A large portion of this post was first published in January 2013. Two facts surprise me about that:  1) I was stunned to realize I had been writing this blog – albeit on and off – for four years; and 2) Everything said here is just as relevant as it was when I first posted it.

According to my younger grandson’s kindergarten teacher, he is not performing at needed levels in all areas. When this was first shared with my son and daughter-in-law, I tested him to see if some extra work, with me as his tutor was needed.

He tested better than any other kindergartner I had ever tested! And I was probably a little tougher on him!

Naturally I check in to see how he is doing, and apparently his teacher still has some concerns.

Here is my concern – he’s doing just fine, but does not fall into the exact paradigm that the standards have determined that he should. He also has an older brother with a different, more outgoing personality.

As I have said so many times, children are all different. They are stronger in some areas than they are in others; they learn skills at their own pace; some things are more important to them than others. I could go on, but you get the idea.

As we watch our children grow, play, and learn, we realize that they are different. Why does one daughter love to help you bake cookies, but the other wants no part of that activity? How can your son spend hours creating with Legos© but cannot sit still long enough to eat dinner?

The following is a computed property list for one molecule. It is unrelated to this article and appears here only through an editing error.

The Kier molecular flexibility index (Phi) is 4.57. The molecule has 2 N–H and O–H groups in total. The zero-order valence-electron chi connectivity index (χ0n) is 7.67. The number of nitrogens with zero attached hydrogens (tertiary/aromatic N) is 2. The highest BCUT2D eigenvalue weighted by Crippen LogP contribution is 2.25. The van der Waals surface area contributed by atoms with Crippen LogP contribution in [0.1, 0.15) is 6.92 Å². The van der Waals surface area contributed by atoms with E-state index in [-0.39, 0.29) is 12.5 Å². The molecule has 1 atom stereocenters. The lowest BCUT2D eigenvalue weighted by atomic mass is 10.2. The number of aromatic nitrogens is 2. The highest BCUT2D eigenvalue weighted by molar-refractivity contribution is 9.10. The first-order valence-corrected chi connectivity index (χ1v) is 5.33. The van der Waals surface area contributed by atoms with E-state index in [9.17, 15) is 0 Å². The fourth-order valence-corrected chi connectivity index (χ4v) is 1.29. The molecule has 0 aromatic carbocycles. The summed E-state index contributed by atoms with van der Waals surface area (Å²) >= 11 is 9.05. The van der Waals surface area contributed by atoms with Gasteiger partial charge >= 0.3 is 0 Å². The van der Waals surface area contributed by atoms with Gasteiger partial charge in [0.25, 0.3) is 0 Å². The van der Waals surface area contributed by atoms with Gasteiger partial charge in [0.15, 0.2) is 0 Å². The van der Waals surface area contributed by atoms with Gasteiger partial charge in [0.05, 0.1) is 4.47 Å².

Parents likely attribute these differences to personality and move on; however, the real explanation is more complex.

Children – and adults – learn differently. There are four primary ways that a child learns: visual, auditory, reading/writing, and kinesthetic.

The visual learner prefers to see and memorize the visual aspects. The auditory learner listens and follows instructions. The reading/writing learner focuses on reading, referencing, and later writing down what they learn. The kinesthetic learner views the world as a huge playground to explore.

The visual learner will be drawn to arts, paintings, and crafts and will be able to recall where items are, while the kinesthetic learner may leave a trail of toys, some in pieces!

The auditory learner may be the one who embarrasses you in front of the grandparents when s/he repeats verbatim some of your more colorful comments to the dinner guests! The read-write preferential learner likes to read and is drawn to detailed objects.

Obviously learning modalities will impact the way, the sequence, and the time necessary for a child to learn a skill or task. Why was it easier to teach your first born to put their toys away than the second? The first born is a verbal learner who follows directions and responds well to verbal commands.

The second child may be a read/write preferential learner who enjoys activities that require detailed attention. Putting toys away is boring. This child may enjoy a game that requires several steps in order to put the toys away. For example, buy this child two or three baskets of different shapes, and tell the child to put the round toys in the round basket, etc.

The result will be the same. One method will just take more time than the other.

The parent who can recognize these differences and interact with their children in each child’s preferred learning method will encourage positive behavior.

Children want to please. As parents and teachers we just need to learn how we can help them accomplish that.

I am not critical of my grandson’s teacher, only critical of a system that causes her to be “concerned” that he has not mastered something at a predetermined point in time.

This causes concern where there should be none.

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